What advice does Satorius give to people who are sandwiched between two generations? She says, “Having a good friend who will love and listen to you is crucial.” She says that keeping a sense of humor will allow you to accept that you’re not perfect. And journaling has been helpful for her. She explains, “I learned what a flash drive was. I put one in and just started journaling because I needed to pour all that emotion out.” She’s told her daughters about it and hopes they’ll read it and that it will be helpful for them in the future. And finally, she recommends relying on your faith for strength.

Does Satorius look back at the years her mother lived with her with regret? “No, while trying to juggle a career, my family and my mother, I really felt that I was part of the Sandwich Generation,” she explains. “But looking back, I wouldn’t do anything any differently. I did the best that I could, and I’m glad I did it.”

Helpful resources for overstressed caregivers:

  • A Place for Mom: ( An e-newsletter that provides senior care resources, appropriate senior housing options, information regarding symptoms of dementia and Sundowner’s symptoms, and articles from a variety of experts who offer up-to-date guidance for caregivers.
  • Senior Helpline: (1-800-252-8966, M-F, 8 am to 5 pm) A toll-free number that provides a range of services to anyone who is 60 years of age, or older. Suspected elder abuse can also be reported here.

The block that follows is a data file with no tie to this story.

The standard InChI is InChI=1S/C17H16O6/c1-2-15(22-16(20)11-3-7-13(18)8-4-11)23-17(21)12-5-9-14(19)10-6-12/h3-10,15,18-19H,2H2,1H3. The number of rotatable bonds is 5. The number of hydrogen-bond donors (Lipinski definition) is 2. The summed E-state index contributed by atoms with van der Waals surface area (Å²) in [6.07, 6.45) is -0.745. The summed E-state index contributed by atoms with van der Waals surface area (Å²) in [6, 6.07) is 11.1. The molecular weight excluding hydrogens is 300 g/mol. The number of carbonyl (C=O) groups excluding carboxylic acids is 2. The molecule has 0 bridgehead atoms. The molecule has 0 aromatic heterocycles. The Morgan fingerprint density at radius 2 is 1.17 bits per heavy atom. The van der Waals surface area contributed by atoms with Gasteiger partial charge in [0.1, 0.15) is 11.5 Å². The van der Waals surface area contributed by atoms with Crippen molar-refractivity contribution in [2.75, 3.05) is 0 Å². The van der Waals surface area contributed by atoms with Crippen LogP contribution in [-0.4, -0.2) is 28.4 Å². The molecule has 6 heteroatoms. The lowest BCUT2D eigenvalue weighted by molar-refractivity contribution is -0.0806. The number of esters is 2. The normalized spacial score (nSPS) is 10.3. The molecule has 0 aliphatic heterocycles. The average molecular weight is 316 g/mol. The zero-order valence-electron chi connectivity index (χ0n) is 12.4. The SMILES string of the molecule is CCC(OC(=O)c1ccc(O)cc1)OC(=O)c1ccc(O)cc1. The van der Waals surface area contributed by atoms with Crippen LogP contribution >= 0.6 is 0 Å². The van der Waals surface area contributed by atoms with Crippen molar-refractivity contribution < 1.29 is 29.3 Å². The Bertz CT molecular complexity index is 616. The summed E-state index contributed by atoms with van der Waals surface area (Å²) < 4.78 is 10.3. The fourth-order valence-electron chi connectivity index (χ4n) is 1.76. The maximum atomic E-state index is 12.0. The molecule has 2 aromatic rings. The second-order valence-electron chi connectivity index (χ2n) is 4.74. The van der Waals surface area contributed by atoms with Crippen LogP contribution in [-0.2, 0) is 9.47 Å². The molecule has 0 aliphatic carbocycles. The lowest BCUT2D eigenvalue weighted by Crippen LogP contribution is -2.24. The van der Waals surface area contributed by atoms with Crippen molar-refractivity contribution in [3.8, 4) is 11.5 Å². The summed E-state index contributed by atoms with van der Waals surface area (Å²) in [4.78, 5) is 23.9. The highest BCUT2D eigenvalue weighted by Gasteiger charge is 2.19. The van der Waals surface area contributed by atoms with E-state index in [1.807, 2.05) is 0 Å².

• Eldercare locator: (1-800-677-1116, M-F,8 am to 7 pm) Helps friends and families easily access information about community services for older people.
  • Elder attorneys: Attorneys who specialize in areas of law that involve representing, counseling, and assisting seniors, people with disabilities, and their families in connection with a variety of legal issues, from estate planning to long term care issues.
  • Potential tax benefits: Search on the Internet for the words “turbotax, elderly dependents.” There, you’ll find sites that will provide information detailing potential tax benefits you could receive for caring for your elderly parent, or paying for their medical costs. The benefits may be applicable regardless of whether they live with you, or not.
  • Free tax preparation for elderly and low income families: ( Once you bring up the page, in the search box in the upper right corner of the page, type in the words “free tax preparation for elderly.” This will bring up a listing of locations in Illinois where the service is available.